What Will You Do?

And yet I will show you the most excellent way.
I Corinthians 12:31

The memorial service for George Floyd was yesterday.

The officers involved have been arrested and charged.

Millions of dollars in economic damage has been done.

Multiple people are dead, including at least two black officers.

The Confederate monuments in Richmond are coming down.

That was just in the last week.

Other than the fact that I had to move a meeting location on Wednesday because our downtown office was closed, none of this really impacted me directly.

That is not to say that it didn’t affect me. Like you, I’ve run the course of emotions this week.

And, I don’t run.

So, I’m tired. And if the news wasn’t bad enough, then I read that Kentucky Fried Chicken is taking potato wedges off the menu. Now it’s personal.

To be honest, I don’t remember the last time I had potato wedges from KFC, tending to opt for the mashed potatoes.

But, like I said yesterday, everything is going to change.

I don’t know about you, but I’m weary of the fight. I’m just not sure I’m allowed to be.

Can we just also pause for a minute and talk about how many thousands of people were at the memorial? Or how many thousands of people have been on the streets over the last week?

If there’s a second wave, it’s pretty clear where it’s going to come from.

I established several times this week my opposition to the rioting and looting. These are far different than protesting. They’re more harmful than helpful.

Yes, I’ve seen the BS memes about how opposing the looting means you don’t value Floyd’s life.

Spare me unless you’re willing to admit that you don’t value the lives of David Dorn, or David Underwood or multiple others who died in the violence.

In the months and years to come, we will find that the looting and the rioting did far more damage, especially economically, to the communities they said they were fighting for.

Here in Richmond, Broad Street was a failing eyesore for years. The expansion of VCU along the corridor brought businesses and prosperity. Now, many of those buildings, a lot of them holding minority-owned businesses, are boarded up. Multiple business owners have indicated that they will not return to the city.

Likewise, Richmond’s trendy Carytown section is all boarded up. What’s a hipster to do?

More to the point, on the first night of rioting, a city bus was set on fire and destroyed. It will take about $500,000 to replace that bus.

How much of that $500,000 could be put towards crumbling city schools where it’s not even safe for kids to go to the bathroom?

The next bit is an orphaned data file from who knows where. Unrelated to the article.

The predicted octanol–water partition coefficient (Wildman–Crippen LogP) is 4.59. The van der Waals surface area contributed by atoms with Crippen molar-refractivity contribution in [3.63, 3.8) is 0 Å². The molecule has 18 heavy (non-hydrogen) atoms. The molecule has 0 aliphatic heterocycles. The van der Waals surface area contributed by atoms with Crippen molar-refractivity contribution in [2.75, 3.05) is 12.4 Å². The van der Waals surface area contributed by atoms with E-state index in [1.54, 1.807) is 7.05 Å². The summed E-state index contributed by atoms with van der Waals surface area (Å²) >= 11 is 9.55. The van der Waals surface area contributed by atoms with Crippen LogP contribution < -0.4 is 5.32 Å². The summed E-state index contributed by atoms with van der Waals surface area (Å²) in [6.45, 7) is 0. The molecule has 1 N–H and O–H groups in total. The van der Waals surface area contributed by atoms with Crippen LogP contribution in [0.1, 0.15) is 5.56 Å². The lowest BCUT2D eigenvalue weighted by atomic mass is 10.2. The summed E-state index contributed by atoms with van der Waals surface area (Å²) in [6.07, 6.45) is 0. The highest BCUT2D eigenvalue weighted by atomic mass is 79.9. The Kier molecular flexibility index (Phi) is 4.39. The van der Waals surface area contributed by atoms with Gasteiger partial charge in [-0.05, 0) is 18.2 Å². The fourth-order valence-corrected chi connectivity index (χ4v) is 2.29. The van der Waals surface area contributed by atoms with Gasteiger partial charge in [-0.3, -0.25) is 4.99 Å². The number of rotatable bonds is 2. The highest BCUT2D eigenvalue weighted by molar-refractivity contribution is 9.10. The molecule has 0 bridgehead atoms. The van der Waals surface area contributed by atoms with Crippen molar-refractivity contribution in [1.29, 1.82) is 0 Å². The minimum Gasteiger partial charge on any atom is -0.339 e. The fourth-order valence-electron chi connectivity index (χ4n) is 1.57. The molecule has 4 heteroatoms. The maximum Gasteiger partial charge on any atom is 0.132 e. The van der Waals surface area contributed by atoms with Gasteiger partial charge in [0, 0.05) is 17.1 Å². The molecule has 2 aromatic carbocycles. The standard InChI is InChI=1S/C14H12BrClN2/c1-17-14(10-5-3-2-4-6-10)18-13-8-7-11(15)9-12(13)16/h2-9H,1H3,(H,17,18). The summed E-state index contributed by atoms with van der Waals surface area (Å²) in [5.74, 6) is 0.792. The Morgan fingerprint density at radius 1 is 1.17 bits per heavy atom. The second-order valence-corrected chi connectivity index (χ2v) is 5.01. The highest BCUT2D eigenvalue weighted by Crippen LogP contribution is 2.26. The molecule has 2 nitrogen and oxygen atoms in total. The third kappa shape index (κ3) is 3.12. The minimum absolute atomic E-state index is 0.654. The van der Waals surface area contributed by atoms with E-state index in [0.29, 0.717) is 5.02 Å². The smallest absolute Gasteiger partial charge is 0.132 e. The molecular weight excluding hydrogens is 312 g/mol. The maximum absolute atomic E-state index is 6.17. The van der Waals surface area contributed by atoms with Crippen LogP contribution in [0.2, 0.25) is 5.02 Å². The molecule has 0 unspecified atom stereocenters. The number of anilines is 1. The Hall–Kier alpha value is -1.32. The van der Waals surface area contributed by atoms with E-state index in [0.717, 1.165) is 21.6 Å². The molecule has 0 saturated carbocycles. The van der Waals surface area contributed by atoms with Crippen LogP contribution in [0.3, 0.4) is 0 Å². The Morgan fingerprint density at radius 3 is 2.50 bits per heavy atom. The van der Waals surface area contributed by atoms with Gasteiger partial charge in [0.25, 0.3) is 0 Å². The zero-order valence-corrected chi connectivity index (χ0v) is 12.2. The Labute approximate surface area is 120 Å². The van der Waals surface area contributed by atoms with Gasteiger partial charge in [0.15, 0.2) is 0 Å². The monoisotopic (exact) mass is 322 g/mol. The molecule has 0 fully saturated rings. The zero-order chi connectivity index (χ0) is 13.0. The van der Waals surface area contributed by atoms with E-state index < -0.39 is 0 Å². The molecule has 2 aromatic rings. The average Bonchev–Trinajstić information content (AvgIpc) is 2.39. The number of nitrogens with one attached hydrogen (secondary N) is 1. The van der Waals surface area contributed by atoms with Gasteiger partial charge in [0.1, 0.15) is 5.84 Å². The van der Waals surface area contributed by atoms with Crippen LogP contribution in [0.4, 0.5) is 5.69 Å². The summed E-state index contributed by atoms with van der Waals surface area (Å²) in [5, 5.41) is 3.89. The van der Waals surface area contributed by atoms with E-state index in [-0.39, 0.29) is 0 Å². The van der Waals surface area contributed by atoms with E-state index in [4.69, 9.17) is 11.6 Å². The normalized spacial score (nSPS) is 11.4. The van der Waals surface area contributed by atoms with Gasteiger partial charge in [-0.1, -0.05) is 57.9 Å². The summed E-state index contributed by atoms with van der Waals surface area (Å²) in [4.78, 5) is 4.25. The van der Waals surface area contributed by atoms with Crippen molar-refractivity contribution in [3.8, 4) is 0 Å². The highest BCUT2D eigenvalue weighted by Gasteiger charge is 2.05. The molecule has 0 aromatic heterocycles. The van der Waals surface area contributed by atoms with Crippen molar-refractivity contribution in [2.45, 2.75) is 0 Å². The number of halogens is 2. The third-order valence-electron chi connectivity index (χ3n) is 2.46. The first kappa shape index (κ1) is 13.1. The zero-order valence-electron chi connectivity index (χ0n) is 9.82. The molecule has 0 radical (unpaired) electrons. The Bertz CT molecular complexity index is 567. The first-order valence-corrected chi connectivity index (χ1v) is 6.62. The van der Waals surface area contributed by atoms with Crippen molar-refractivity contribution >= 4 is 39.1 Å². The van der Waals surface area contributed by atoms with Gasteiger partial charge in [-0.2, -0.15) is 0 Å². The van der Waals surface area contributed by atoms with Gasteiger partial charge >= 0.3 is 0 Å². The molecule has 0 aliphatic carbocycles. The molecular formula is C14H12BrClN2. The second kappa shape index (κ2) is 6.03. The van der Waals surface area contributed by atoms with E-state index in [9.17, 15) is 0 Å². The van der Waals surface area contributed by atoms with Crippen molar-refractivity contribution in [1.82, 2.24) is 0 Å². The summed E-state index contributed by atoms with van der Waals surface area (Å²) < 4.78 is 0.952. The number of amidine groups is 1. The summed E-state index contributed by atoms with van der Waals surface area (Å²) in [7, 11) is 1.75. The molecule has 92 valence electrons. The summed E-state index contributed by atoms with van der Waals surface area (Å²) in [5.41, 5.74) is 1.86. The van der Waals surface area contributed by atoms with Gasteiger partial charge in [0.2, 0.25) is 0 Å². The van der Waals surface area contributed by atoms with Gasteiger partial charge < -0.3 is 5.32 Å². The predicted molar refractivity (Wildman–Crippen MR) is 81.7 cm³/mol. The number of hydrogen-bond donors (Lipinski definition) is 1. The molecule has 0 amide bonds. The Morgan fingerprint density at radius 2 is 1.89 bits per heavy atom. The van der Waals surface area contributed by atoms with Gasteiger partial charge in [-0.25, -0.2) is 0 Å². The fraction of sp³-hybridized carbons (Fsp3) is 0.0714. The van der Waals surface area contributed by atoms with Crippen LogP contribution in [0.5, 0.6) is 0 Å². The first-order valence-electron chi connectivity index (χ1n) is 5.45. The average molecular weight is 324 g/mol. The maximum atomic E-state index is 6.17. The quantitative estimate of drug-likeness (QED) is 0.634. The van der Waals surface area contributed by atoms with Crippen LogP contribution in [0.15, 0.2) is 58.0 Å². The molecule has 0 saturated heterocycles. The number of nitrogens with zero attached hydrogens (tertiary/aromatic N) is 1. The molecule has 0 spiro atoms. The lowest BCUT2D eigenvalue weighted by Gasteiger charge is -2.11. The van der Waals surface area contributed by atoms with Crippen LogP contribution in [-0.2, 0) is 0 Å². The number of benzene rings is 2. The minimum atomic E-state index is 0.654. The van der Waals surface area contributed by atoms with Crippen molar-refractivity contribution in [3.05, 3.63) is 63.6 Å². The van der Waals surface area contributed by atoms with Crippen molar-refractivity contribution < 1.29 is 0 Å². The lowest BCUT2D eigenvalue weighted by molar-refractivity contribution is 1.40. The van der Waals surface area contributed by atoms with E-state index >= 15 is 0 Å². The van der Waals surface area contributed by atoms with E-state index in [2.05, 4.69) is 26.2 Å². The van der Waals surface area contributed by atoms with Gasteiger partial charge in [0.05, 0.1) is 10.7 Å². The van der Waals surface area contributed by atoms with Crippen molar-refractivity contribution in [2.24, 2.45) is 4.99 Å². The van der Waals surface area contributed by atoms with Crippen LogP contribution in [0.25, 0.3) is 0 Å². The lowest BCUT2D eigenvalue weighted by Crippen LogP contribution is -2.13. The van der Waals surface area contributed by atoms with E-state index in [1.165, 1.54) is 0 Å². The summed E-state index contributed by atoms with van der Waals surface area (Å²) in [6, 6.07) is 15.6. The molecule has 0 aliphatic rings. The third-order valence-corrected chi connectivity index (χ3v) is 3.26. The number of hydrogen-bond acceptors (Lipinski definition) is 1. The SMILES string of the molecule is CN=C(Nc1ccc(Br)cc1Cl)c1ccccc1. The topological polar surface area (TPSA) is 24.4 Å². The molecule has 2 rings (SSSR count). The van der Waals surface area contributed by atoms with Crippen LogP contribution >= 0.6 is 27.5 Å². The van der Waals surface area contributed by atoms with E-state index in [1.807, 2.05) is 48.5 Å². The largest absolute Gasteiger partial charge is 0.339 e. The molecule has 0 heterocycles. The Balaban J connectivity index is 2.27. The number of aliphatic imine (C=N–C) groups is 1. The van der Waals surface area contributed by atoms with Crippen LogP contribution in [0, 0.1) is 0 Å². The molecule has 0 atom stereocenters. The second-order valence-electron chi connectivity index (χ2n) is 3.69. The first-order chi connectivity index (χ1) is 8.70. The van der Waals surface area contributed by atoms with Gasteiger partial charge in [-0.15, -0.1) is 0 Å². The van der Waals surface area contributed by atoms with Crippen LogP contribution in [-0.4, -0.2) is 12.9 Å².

Okay, I have to stop. It’s the weekend and I have places I can’t go.

But maybe we can all spend some time this weekend thinking, and praying, about where we go from here.

There will be no reconciliation until the rioting and looting stops.

Likewise, there will be no reconciliation until some serious issues of systemic racism are addressed.

Street fires and tearing down monuments won’t fix either.

In fact, no grand program, no grand gesture will fix these issues.

It’s a matter of the heart and it has to happen one at a time.

In the normal times, I don’t listen to talk radio. I like to listen to WRVA for John Reid in the morning drive time and Jeff Katz in the afternoon drive time. Deal with it.

But since I’ve been home, I’ve left the radio playing some days.

So, I was intrigued when I heard Rush Limbaugh having a conversation with The Breakfast Club, no not the movie.

You know who Rush is.

The Breakfast Club is an American syndicated radio show based in New York City hosted by DJ Envy, Angela Yee, and Charlamagne tha God. All African American.

I didn’t hear all of the conversation, but what I heard was open and frank. At times, they were talking past each other. But they were talking.

In another story, a friend noted that his police officer friend reached out. The officer said that no on hates a bad cop more than a good cop. More importantly, he said that he would be willing to talk to a gathering of friends. At least to have a conversation.

This is where the healing starts.

So, the question is then, what are you going to do about it?

What positive steps are you going to take towards racial reconciliation, racial healing?

Marching isn’t enough. Donating to the “cause” isn’t enough. Changing your profile picture isn’t enough.

Stop trying to make yourself look more diversity-er than thou on social media and spend a little time thinking about how you interact with that co-worker, that neighbor, that grocery store clerk.

And yeah, maybe even that policeman.

Maybe it’s as simple as reaching out to that friend or acquaintance from another race, another background and saying “help me understand.”

It’s a start.


Photo by Jens Lelie on Unsplash

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